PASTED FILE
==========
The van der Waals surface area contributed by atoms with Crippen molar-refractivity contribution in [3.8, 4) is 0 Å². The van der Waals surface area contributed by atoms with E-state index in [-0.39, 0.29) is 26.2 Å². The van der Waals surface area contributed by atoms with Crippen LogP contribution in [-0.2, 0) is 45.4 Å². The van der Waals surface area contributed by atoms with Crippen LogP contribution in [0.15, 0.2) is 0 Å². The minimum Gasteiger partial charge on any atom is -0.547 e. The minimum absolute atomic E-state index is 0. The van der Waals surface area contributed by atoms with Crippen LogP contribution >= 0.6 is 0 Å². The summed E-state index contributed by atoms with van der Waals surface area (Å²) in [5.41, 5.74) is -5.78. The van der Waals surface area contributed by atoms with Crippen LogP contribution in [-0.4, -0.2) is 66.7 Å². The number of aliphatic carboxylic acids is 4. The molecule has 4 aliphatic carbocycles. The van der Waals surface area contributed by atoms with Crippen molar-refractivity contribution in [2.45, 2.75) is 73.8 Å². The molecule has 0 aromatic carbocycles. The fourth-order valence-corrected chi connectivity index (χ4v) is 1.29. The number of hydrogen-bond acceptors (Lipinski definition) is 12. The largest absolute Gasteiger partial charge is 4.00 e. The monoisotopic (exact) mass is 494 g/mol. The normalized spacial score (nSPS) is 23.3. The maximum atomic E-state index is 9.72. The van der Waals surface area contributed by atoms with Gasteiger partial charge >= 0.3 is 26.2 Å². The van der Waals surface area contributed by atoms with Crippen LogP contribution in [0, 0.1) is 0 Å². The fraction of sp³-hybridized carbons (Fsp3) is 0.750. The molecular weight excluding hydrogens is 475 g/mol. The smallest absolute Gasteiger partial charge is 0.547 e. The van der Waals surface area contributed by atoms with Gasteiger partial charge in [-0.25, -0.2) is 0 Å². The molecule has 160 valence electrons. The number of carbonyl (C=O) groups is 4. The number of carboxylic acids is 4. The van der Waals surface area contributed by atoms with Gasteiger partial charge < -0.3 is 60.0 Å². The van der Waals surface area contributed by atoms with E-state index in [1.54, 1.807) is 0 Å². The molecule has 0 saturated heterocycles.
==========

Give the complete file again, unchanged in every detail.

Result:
The van der Waals surface area contributed by atoms with Crippen molar-refractivity contribution in [3.8, 4) is 0 Å². The van der Waals surface area contributed by atoms with E-state index in [-0.39, 0.29) is 26.2 Å². The van der Waals surface area contributed by atoms with Crippen LogP contribution in [-0.2, 0) is 45.4 Å². The van der Waals surface area contributed by atoms with Crippen LogP contribution in [0.15, 0.2) is 0 Å². The minimum Gasteiger partial charge on any atom is -0.547 e. The minimum absolute atomic E-state index is 0. The van der Waals surface area contributed by atoms with Crippen LogP contribution >= 0.6 is 0 Å². The summed E-state index contributed by atoms with van der Waals surface area (Å²) in [5.41, 5.74) is -5.78. The van der Waals surface area contributed by atoms with Crippen LogP contribution in [-0.4, -0.2) is 66.7 Å². The number of aliphatic carboxylic acids is 4. The molecule has 4 aliphatic carbocycles. The van der Waals surface area contributed by atoms with Crippen molar-refractivity contribution in [2.45, 2.75) is 73.8 Å². The molecule has 0 aromatic carbocycles. The fourth-order valence-corrected chi connectivity index (χ4v) is 1.29. The number of hydrogen-bond acceptors (Lipinski definition) is 12. The largest absolute Gasteiger partial charge is 4.00 e. The monoisotopic (exact) mass is 494 g/mol. The normalized spacial score (nSPS) is 23.3. The maximum atomic E-state index is 9.72. The van der Waals surface area contributed by atoms with Gasteiger partial charge >= 0.3 is 26.2 Å². The van der Waals surface area contributed by atoms with Crippen LogP contribution in [0, 0.1) is 0 Å². The fraction of sp³-hybridized carbons (Fsp3) is 0.750. The molecular weight excluding hydrogens is 475 g/mol. The smallest absolute Gasteiger partial charge is 0.547 e. The van der Waals surface area contributed by atoms with Gasteiger partial charge in [-0.25, -0.2) is 0 Å². The molecule has 160 valence electrons. The number of carbonyl (C=O) groups is 4. The number of carboxylic acids is 4. The van der Waals surface area contributed by atoms with Gasteiger partial charge < -0.3 is 60.0 Å². The van der Waals surface area contributed by atoms with E-state index in [1.54, 1.807) is 0 Å². The molecule has 0 saturated heterocycles.